In the first line, the speaker uses a metaphor of bows. According to him, parents are the using which the almighty sends forth their children as “living arrows.” The quoted phrase contains a personal metaphor and here the children are compared to arrows. Readers must introspect on this line for a bit longer. After doing so, they can understand how the poet connects the ideas for hinting at an excellent concept.

Bows and arrows have no use until they are together. An arrow cannot move further without the acceleration provided by the string of a bow. Even a bow cannot send forth the arrow if there is an external source of force present. In this way, the speaker fuses three elements, force, bow, and arrow. Each one of them cannot work without the other two. It needs a skilled archer to send an arrow to the exact mark by using a bow, qualitatively firm and flexible.

In this way, God is compared to an archer metaphorically. He looks at the mark, a symbolic reference to the divine spirit, that is placed upon the “path of the infinite.” It is again a metaphor for the universal soul that has infinite power. After seeing the mark, God bends the bow with all his might to send the arrows swiftly to the mark placed far from the earth. So, parents should be flexible enough in their thoughts. Then, their children can develop fully both mentally and spiritually.

 

Lines 15–16

     Let your bending in the archer’s hand be for gladness;

     For even as He loves the arrow that flies, so He loves also the bow that is stable.

The last two lines explore the kindness of the creator. According to the speaker, bending in God’s hand is a pleasurable experience. Here, “bending” does not mean stopping. It refers to the flexibility of the human mind. If parents don’t have rigidity in their thought process, they become the ideal tool in a child’s spiritual development. The more a bow can bend without breaking the more swift the arrow becomes.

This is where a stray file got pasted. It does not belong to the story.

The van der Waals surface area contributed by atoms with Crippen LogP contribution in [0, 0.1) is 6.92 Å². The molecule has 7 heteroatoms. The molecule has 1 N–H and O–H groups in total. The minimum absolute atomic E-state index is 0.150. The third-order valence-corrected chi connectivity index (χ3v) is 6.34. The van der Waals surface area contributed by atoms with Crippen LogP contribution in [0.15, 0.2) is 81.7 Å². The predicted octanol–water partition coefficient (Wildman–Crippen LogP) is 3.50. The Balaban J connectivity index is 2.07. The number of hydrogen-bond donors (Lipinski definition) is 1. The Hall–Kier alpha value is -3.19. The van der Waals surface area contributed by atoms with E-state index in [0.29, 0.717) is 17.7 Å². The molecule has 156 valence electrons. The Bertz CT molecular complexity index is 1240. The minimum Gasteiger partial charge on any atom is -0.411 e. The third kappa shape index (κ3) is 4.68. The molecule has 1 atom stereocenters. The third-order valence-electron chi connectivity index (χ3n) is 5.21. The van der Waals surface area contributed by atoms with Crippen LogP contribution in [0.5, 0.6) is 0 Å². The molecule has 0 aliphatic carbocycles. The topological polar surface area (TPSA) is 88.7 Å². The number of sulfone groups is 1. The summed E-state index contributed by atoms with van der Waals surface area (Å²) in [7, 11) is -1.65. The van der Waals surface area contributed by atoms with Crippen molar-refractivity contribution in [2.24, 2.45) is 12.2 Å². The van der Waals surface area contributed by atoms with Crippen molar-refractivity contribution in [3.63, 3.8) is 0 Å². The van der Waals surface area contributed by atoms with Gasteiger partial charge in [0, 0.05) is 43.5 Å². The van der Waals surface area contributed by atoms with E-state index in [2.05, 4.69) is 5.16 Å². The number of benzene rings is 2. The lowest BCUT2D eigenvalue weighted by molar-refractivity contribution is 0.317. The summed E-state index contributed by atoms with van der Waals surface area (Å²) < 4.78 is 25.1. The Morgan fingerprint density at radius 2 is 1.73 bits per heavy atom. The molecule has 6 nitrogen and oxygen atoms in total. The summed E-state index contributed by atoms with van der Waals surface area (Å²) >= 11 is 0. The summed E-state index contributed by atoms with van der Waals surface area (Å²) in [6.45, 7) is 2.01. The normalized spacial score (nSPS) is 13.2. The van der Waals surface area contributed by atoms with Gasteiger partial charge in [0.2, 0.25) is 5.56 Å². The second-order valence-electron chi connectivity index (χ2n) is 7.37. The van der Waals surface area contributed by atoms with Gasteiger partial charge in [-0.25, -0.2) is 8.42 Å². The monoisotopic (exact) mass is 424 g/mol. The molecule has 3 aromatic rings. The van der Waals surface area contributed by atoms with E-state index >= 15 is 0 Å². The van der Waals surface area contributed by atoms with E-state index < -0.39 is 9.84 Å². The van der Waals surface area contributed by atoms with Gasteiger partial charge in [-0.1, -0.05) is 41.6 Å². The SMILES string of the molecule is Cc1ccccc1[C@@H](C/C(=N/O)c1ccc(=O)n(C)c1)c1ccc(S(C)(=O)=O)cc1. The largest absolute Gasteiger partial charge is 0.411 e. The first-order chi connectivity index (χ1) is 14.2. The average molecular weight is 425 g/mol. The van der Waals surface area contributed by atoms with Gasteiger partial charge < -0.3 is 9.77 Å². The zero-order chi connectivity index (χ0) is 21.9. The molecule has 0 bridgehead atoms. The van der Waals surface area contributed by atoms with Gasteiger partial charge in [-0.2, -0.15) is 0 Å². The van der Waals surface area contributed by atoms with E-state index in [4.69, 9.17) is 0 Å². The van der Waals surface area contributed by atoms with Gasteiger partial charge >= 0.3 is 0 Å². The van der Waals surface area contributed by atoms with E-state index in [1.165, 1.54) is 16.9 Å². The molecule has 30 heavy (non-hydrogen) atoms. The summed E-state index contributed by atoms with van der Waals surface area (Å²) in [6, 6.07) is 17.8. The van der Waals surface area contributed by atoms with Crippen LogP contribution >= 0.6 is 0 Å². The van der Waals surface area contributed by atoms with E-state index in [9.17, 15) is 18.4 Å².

When the almighty as an archer touches the bow, it is a moment of gladness for it. He loves both the arrow and the bow. It means there is a place in God’s heart for the parents as well as their children. In the last line, the arrow that is heading towards the mark is a metaphor for children. Along with that, the speaker says God loves the bow too. But, it needs to be stable first. Through this line, the prophet provides another important instruction to the parents.

According to him, parents have to be stable enough. When God holds them, they should not tremble in fear or break apart. They have to stay firm and bend accordingly. Thus, their children can reach swiftly to the ultimate destination.

 

Historical Context

The poem, ‘On Children’ appears in the fourth chapter of Kahlil Gibran’s poetry collection, “The Prophet”. It consists of 26 poems dealing with diverse topics such as love, marriage, children, giving, eating and drinking, work, joy and sorrow, houses, clothes, buying and selling, crime and punishment, laws, freedom, reason and passion, pain, self-knowledge, teaching, friendship, talking, time, good and evil, prayer, pleasure, beauty, religion, and death. This book was first published in 1923 and it’s one of Gibran’s best-known works.

Kahlil Gibran was influenced by Christianity as well as Islam. The Sufi mysticism also appealed to him. In April 1912, after meeting Abdul-Baha, the leader of the Bahai Faith, he had a spiritual awakening. The same year he started working on “The Prophet”. So, there are strong connections between the concepts described in the poems with the ideas of Baha’i Faith, Christianity, and Islam. 

 

Similar Poetry

Here is a list of a few poems that are similar to the themes present in Kahlil Gibran’s poem, ‘On Children’.

You can also read about the best childhood poems and the devotional poems on God.

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On Children by Kahlil Gibran Visual Representation
About
A complete expert on poetry, Sudip graduated with a first-class B.A. Honors Degree in English Literature. He has a passion for analyzing poetic works with a particular emphasis on literary devices and scansion.